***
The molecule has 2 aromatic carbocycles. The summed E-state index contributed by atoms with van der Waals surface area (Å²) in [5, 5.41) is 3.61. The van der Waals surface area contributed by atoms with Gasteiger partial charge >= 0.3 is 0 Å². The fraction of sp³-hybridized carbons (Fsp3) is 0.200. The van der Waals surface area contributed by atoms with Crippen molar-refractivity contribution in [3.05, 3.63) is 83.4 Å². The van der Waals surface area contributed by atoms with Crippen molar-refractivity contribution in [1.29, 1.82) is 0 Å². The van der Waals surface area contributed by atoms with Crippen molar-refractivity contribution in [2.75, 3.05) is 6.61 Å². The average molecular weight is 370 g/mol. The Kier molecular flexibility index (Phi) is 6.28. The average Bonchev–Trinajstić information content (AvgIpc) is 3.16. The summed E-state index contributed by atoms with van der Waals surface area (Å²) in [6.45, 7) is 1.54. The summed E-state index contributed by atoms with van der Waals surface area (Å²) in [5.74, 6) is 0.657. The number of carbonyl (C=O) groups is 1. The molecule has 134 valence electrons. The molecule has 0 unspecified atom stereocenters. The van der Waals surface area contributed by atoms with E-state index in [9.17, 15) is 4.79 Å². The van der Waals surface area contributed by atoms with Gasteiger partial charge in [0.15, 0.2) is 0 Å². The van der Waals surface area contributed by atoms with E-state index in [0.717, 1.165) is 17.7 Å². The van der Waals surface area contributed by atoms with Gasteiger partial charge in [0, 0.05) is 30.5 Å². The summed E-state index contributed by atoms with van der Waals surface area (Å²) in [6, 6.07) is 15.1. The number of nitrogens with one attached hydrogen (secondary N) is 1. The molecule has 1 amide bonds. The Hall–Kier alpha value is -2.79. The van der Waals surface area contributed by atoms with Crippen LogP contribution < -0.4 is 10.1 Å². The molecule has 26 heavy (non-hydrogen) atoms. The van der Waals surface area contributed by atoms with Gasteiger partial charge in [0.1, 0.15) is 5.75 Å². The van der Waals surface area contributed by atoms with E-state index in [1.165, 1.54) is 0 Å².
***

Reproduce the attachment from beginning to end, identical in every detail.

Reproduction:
The molecule has 2 aromatic carbocycles. The summed E-state index contributed by atoms with van der Waals surface area (Å²) in [5, 5.41) is 3.61. The van der Waals surface area contributed by atoms with Gasteiger partial charge >= 0.3 is 0 Å². The fraction of sp³-hybridized carbons (Fsp3) is 0.200. The van der Waals surface area contributed by atoms with Crippen molar-refractivity contribution in [3.05, 3.63) is 83.4 Å². The van der Waals surface area contributed by atoms with Crippen molar-refractivity contribution in [1.29, 1.82) is 0 Å². The van der Waals surface area contributed by atoms with Crippen molar-refractivity contribution in [2.75, 3.05) is 6.61 Å². The average molecular weight is 370 g/mol. The Kier molecular flexibility index (Phi) is 6.28. The average Bonchev–Trinajstić information content (AvgIpc) is 3.16. The summed E-state index contributed by atoms with van der Waals surface area (Å²) in [6.45, 7) is 1.54. The summed E-state index contributed by atoms with van der Waals surface area (Å²) in [5.74, 6) is 0.657. The number of carbonyl (C=O) groups is 1. The molecule has 134 valence electrons. The molecule has 0 unspecified atom stereocenters. The van der Waals surface area contributed by atoms with E-state index in [9.17, 15) is 4.79 Å². The van der Waals surface area contributed by atoms with Gasteiger partial charge in [0.15, 0.2) is 0 Å². The van der Waals surface area contributed by atoms with E-state index in [0.717, 1.165) is 17.7 Å². The van der Waals surface area contributed by atoms with Gasteiger partial charge in [0, 0.05) is 30.5 Å². The summed E-state index contributed by atoms with van der Waals surface area (Å²) in [6, 6.07) is 15.1. The number of nitrogens with one attached hydrogen (secondary N) is 1. The molecule has 1 amide bonds. The Hall–Kier alpha value is -2.79. The van der Waals surface area contributed by atoms with Crippen LogP contribution < -0.4 is 10.1 Å². The molecule has 26 heavy (non-hydrogen) atoms. The van der Waals surface area contributed by atoms with Gasteiger partial charge in [0.1, 0.15) is 5.75 Å². The van der Waals surface area contributed by atoms with E-state index in [1.165, 1.54) is 0 Å².